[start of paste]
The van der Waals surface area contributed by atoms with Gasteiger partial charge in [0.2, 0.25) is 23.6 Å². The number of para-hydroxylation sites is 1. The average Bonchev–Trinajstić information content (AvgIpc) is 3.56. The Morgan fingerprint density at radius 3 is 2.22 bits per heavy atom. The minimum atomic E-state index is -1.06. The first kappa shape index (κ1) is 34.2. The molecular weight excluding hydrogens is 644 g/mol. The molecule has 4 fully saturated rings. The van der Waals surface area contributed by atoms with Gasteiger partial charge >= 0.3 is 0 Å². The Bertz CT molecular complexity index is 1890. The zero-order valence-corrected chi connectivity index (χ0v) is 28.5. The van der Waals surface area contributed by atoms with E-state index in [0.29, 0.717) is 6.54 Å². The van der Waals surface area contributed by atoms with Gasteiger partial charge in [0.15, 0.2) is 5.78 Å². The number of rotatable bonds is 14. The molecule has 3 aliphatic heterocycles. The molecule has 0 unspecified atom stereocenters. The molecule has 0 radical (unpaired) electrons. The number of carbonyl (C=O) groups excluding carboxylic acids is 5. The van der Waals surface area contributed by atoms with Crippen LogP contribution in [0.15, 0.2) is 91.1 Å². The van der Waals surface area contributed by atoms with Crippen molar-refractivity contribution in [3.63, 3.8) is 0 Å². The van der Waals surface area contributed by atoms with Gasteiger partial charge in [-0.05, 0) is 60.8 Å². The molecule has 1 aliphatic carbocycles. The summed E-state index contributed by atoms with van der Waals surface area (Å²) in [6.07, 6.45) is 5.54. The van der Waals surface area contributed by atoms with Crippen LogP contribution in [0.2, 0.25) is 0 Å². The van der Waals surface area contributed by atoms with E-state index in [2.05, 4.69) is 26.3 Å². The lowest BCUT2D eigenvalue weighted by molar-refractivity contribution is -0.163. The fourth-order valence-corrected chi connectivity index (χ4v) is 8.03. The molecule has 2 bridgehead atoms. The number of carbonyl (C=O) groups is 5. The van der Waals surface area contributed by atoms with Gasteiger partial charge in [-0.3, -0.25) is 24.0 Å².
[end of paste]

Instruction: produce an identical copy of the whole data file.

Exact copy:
The van der Waals surface area contributed by atoms with Gasteiger partial charge in [0.2, 0.25) is 23.6 Å². The number of para-hydroxylation sites is 1. The average Bonchev–Trinajstić information content (AvgIpc) is 3.56. The Morgan fingerprint density at radius 3 is 2.22 bits per heavy atom. The minimum atomic E-state index is -1.06. The first kappa shape index (κ1) is 34.2. The molecular weight excluding hydrogens is 644 g/mol. The molecule has 4 fully saturated rings. The van der Waals surface area contributed by atoms with Gasteiger partial charge >= 0.3 is 0 Å². The Bertz CT molecular complexity index is 1890. The zero-order valence-corrected chi connectivity index (χ0v) is 28.5. The van der Waals surface area contributed by atoms with E-state index in [0.29, 0.717) is 6.54 Å². The van der Waals surface area contributed by atoms with Gasteiger partial charge in [0.15, 0.2) is 5.78 Å². The number of rotatable bonds is 14. The molecule has 3 aliphatic heterocycles. The molecule has 0 unspecified atom stereocenters. The molecule has 0 radical (unpaired) electrons. The number of carbonyl (C=O) groups excluding carboxylic acids is 5. The van der Waals surface area contributed by atoms with Crippen LogP contribution in [0.15, 0.2) is 91.1 Å². The van der Waals surface area contributed by atoms with Crippen molar-refractivity contribution in [3.63, 3.8) is 0 Å². The van der Waals surface area contributed by atoms with Gasteiger partial charge in [-0.05, 0) is 60.8 Å². The molecule has 1 aliphatic carbocycles. The summed E-state index contributed by atoms with van der Waals surface area (Å²) in [6.07, 6.45) is 5.54. The van der Waals surface area contributed by atoms with Crippen LogP contribution in [0.2, 0.25) is 0 Å². The van der Waals surface area contributed by atoms with E-state index in [2.05, 4.69) is 26.3 Å². The lowest BCUT2D eigenvalue weighted by molar-refractivity contribution is -0.163. The fourth-order valence-corrected chi connectivity index (χ4v) is 8.03. The molecule has 2 bridgehead atoms. The number of carbonyl (C=O) groups is 5. The van der Waals surface area contributed by atoms with Gasteiger partial charge in [-0.3, -0.25) is 24.0 Å².